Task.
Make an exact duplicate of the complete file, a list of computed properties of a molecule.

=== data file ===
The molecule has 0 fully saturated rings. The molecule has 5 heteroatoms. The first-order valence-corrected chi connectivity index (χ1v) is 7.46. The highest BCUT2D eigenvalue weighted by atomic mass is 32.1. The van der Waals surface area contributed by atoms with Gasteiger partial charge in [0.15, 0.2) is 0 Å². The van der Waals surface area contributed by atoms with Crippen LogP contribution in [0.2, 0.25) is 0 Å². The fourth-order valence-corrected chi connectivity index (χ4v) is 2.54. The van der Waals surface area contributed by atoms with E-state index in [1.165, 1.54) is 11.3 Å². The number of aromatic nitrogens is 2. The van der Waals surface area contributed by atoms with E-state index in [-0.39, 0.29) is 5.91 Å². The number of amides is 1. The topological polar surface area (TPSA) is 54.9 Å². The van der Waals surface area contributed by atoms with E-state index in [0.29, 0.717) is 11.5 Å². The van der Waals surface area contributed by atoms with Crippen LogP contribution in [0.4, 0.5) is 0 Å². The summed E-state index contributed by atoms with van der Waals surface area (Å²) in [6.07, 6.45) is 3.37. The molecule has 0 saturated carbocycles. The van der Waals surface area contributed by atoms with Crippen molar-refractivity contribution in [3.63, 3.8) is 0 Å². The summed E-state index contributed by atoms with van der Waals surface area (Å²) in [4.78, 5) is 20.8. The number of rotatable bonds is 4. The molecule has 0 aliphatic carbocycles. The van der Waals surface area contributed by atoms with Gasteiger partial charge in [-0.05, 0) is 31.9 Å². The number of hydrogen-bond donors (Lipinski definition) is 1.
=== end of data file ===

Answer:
The molecule has 0 fully saturated rings. The molecule has 5 heteroatoms. The first-order valence-corrected chi connectivity index (χ1v) is 7.46. The highest BCUT2D eigenvalue weighted by atomic mass is 32.1. The van der Waals surface area contributed by atoms with Gasteiger partial charge in [0.15, 0.2) is 0 Å². The van der Waals surface area contributed by atoms with Crippen LogP contribution in [0.2, 0.25) is 0 Å². The fourth-order valence-corrected chi connectivity index (χ4v) is 2.54. The van der Waals surface area contributed by atoms with E-state index in [1.165, 1.54) is 11.3 Å². The number of aromatic nitrogens is 2. The van der Waals surface area contributed by atoms with E-state index in [-0.39, 0.29) is 5.91 Å². The number of amides is 1. The topological polar surface area (TPSA) is 54.9 Å². The van der Waals surface area contributed by atoms with E-state index in [0.29, 0.717) is 11.5 Å². The van der Waals surface area contributed by atoms with Crippen LogP contribution in [0.4, 0.5) is 0 Å². The summed E-state index contributed by atoms with van der Waals surface area (Å²) in [6.07, 6.45) is 3.37. The molecule has 0 saturated carbocycles. The van der Waals surface area contributed by atoms with Crippen molar-refractivity contribution in [3.63, 3.8) is 0 Å². The summed E-state index contributed by atoms with van der Waals surface area (Å²) in [4.78, 5) is 20.8. The number of rotatable bonds is 4. The molecule has 0 aliphatic carbocycles. The van der Waals surface area contributed by atoms with Gasteiger partial charge in [-0.05, 0) is 31.9 Å². The number of hydrogen-bond donors (Lipinski definition) is 1.